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Rainy weather here, but drought far from over

As published in Lake Travis View, November 2023.

We are each faced with making personal choices every day, but those who are tasked with making decisions that affect others in life-altering ways bear the heavy burden of responsibility. For Central Texas water industry leaders during this past summer, we faced unprecedented challenges set by record-breaking heat coupled by continued population growth, leading to more strain on traditional water resources such as rivers, lakes and aquifers.

Fueled by water supply constraints, decision makers used the available policies and technology to help manage the water supply while keeping their customers’ taps flowing. Were all the right choices made? We heard from many critics and some supporters expressing their opinions of our attempts to address these challenges. And the challenges are not over; if we don’t get significant rainfall — in the right areas — this season, we’re going to be facing tougher decisions next summer.

Historically, Texas is prone to extended periods of drought eased by flooding events. In fact, the past 20 years have been dominated by “abnormal dryness,” according to the U.S. Drought Monitor. But in this same timeframe, the Texas Hill Country’s population has also doubled, according to a recent State of the Hill Country report. It’s becoming increasingly important that when we do get rain, we hold onto the supplied water for as long as possible because it’s never guaranteed when the next rainfall event will occur.

…the challenges are not over; if we don’t get significant rainfall — in the right areas — this season, we’re going to be facing tougher decisions next summer.


In October, the Lakeway Municipal Utility District hosted an open house. We had presenters at 10 a.m. and 2 p.m. every day for five days covering topics from weather forecasting to drought-tolerant native landscaping and staying safe during a flood or wildfire. It was the third time we hosted this type of event this year in an effort to help emphasize to our customers the importance of water conservation efforts they can implement in their own lives.

Of course, we have other educational efforts throughout the year as well: a newsletter, banners along the main boulevards in the community we serve, pamphlets at our customer service office, a website and routine appearances in the city of Lakeway’s communication efforts, as well as this column. However, attendance at the open house was low. This may be because we all live in a busy world and habits are hard to break. If the information is not perceived as having immediate value or impact on our lives, we tend to ignore it.

The answer to getting out of this seemingly persistent drought starts with more rain, but it continues through habit changes from every person who depends on traditional water sources. According to the Texas Water Development Board, half or more of household water use during the summer months is directed outdoors, primarily to keep lawns green, so to reduce the demand on our water supply, we stepped up our communication and enforcement of irrigation restrictions.

The Texas Commission on Environmental Quality requires every water utility to maintain and uphold a Drought Contingency Plan containing specific criteria for the initiation and termination of drought response stages. Because our source water, Lake Travis, is managed by the Lower Colorado River Authority, our plan’s trigger levels are based on the current LCRA Water Management Plan.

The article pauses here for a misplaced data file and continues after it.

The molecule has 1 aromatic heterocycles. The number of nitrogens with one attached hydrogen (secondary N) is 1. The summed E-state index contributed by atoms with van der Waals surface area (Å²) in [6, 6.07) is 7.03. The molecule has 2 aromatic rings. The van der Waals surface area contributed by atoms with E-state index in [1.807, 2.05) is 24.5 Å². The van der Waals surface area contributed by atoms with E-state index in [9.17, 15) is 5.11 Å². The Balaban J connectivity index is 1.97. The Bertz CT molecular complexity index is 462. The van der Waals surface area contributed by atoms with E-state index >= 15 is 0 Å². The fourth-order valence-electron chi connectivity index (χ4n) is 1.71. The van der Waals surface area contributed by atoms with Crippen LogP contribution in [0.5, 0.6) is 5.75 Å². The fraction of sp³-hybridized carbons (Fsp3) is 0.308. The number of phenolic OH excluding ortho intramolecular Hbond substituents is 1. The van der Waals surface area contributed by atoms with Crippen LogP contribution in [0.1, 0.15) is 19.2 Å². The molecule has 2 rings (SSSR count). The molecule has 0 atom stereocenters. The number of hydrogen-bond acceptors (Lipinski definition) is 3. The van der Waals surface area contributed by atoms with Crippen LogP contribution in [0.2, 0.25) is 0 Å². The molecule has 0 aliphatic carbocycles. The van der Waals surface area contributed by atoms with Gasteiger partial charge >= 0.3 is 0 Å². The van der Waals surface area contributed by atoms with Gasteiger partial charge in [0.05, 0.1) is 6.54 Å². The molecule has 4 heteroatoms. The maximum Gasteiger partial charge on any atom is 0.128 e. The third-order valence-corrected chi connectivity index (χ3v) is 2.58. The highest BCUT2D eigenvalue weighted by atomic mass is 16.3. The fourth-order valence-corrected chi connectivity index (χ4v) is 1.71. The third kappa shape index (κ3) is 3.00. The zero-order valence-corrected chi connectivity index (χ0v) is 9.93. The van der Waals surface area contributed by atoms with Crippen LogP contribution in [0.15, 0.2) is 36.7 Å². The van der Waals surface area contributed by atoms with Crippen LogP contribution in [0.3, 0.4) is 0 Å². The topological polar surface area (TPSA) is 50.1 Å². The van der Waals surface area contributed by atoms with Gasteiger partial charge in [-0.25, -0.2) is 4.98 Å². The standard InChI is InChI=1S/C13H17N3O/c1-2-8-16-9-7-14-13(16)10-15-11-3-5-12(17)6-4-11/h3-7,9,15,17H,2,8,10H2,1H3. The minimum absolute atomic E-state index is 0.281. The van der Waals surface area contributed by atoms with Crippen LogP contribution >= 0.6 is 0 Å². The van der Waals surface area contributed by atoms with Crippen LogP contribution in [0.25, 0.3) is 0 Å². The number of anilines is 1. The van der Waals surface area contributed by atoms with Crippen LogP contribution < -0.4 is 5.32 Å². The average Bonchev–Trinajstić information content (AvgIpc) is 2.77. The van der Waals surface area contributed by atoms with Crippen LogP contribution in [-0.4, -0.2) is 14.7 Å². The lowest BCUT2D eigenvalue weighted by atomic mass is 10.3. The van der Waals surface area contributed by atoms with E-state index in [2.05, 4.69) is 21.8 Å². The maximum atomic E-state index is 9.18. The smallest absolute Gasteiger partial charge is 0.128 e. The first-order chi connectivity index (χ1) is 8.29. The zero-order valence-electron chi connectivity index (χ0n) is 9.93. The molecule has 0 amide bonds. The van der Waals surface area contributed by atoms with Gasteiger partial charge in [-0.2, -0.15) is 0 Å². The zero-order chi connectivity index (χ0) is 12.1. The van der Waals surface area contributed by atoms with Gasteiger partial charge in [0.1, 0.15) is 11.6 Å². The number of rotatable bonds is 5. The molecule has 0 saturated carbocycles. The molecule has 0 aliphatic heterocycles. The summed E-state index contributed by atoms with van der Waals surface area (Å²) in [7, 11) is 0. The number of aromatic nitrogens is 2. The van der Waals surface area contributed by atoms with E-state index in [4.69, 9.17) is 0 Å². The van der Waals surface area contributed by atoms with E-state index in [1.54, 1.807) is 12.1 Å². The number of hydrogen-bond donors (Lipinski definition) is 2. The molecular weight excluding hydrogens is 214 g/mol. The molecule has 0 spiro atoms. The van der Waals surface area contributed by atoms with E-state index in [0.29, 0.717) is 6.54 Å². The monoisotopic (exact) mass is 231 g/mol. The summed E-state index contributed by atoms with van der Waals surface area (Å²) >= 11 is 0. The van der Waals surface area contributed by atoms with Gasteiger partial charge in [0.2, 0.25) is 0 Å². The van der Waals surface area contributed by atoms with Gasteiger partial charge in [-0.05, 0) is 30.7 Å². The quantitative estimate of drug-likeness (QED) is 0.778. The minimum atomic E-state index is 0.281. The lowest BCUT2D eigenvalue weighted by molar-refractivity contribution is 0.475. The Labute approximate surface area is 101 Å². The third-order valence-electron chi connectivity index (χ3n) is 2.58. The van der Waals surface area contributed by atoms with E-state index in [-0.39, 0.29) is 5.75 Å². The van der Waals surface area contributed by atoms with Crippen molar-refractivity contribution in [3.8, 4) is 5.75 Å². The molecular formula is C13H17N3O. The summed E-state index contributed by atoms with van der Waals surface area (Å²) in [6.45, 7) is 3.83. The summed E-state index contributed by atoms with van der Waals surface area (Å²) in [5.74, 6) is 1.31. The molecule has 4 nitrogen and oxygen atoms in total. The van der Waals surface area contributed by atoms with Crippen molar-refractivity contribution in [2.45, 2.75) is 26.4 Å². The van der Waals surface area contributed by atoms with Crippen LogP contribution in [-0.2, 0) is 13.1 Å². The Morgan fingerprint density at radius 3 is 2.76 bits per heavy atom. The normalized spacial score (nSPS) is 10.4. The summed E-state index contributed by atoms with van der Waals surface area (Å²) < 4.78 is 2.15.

In an August 14, 2023, news release, the LCRA announced the combined storage in lakes Travis and Buchanan, the two water supply reservoirs in the Highland Lakes, fell below 900,000 acre-feet, or about 46% of capacity, reaching the lowest combined storage since 2015. With this new trigger level, the LCRA requested that all of its firm water customers — mostly municipalities, water districts and industries, including Lakeway MUD — reduce use by 10% to 20% and implement mandatory water restrictions. Long before LCRA’s announcement, in September 2022, Lakeway MUD’s decision-makers already had implemented one-day-per-week irrigation restrictions, anticipating the continuation of water supply shortages into the upcoming summer.

To meet LCRA’s constraints, many impacted utilities, including Lakeway MUD, stepped up enforcement efforts by sending out excess irrigation notices, issuing penalty fees (or even shutting off water) for noncompliance and implementing drought rates. While some residents relayed praise for holding high water users accountable, this sudden change took many customers by surprise, leading to feelings of resentment.

According to the LCRA River Operations Report, at time of submission, the combined storage in lakes Travis and Buchanan sits at approximately 846,000 acre-feet, or about 42% of capacity. With over 1.4 million people relying on the Highland Lakes for drinking water, where do you think we’ll be next summer if the rain fails to fill the lakes before then? It’s easy to blame the decision-makers for the low lake levels, but we encourage you to reassess the burden of this responsibility and consider if we might find ourselves in a different situation if more people were using less water, especially to irrigate their lawns. It’s a habit we must break to help overcome the guaranteed cycles of drought by relying less on traditional water resources to sustain landscaping choices that don’t make sense for the climate we live in.

Written by Stephanie Threinen, public information liaison for the Lakeway Municipal Utility District. Earl Foster is the general manager of LMUD.